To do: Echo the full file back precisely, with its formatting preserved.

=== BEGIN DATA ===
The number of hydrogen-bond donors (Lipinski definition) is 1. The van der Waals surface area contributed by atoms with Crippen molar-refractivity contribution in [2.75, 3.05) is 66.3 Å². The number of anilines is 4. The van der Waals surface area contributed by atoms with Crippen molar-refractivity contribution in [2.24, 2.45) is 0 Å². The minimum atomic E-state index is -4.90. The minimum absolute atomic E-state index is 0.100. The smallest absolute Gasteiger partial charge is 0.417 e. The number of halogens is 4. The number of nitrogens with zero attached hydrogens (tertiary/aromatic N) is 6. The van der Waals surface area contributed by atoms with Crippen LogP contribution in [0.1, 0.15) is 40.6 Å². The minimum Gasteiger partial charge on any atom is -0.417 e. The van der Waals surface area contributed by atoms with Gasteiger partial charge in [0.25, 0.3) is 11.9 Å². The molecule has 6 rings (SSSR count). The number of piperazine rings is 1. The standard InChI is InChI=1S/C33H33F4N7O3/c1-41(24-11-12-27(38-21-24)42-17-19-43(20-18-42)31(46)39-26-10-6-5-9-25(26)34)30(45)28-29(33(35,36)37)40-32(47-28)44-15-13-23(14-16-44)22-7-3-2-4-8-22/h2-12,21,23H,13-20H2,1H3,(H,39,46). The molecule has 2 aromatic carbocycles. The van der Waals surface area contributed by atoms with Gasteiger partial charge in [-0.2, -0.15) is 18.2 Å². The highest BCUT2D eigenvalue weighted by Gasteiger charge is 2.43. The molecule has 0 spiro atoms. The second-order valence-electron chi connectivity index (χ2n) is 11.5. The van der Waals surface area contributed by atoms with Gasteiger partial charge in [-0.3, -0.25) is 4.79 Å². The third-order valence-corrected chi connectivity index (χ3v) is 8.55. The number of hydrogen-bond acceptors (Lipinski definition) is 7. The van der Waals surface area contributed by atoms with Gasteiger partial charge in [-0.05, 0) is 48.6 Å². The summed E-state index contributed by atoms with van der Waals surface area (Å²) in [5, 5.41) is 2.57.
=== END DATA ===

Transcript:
The number of hydrogen-bond donors (Lipinski definition) is 1. The van der Waals surface area contributed by atoms with Crippen molar-refractivity contribution in [2.75, 3.05) is 66.3 Å². The number of anilines is 4. The van der Waals surface area contributed by atoms with Crippen molar-refractivity contribution in [2.24, 2.45) is 0 Å². The minimum atomic E-state index is -4.90. The minimum absolute atomic E-state index is 0.100. The smallest absolute Gasteiger partial charge is 0.417 e. The number of halogens is 4. The number of nitrogens with zero attached hydrogens (tertiary/aromatic N) is 6. The van der Waals surface area contributed by atoms with Crippen LogP contribution in [0.1, 0.15) is 40.6 Å². The minimum Gasteiger partial charge on any atom is -0.417 e. The van der Waals surface area contributed by atoms with Gasteiger partial charge in [0.25, 0.3) is 11.9 Å². The molecule has 6 rings (SSSR count). The number of piperazine rings is 1. The standard InChI is InChI=1S/C33H33F4N7O3/c1-41(24-11-12-27(38-21-24)42-17-19-43(20-18-42)31(46)39-26-10-6-5-9-25(26)34)30(45)28-29(33(35,36)37)40-32(47-28)44-15-13-23(14-16-44)22-7-3-2-4-8-22/h2-12,21,23H,13-20H2,1H3,(H,39,46). The molecule has 2 aromatic carbocycles. The van der Waals surface area contributed by atoms with Gasteiger partial charge in [-0.2, -0.15) is 18.2 Å². The highest BCUT2D eigenvalue weighted by Gasteiger charge is 2.43. The molecule has 0 spiro atoms. The second-order valence-electron chi connectivity index (χ2n) is 11.5. The van der Waals surface area contributed by atoms with Gasteiger partial charge in [-0.3, -0.25) is 4.79 Å². The third-order valence-corrected chi connectivity index (χ3v) is 8.55. The number of hydrogen-bond acceptors (Lipinski definition) is 7. The van der Waals surface area contributed by atoms with Gasteiger partial charge in [-0.05, 0) is 48.6 Å². The summed E-state index contributed by atoms with van der Waals surface area (Å²) in [5, 5.41) is 2.57.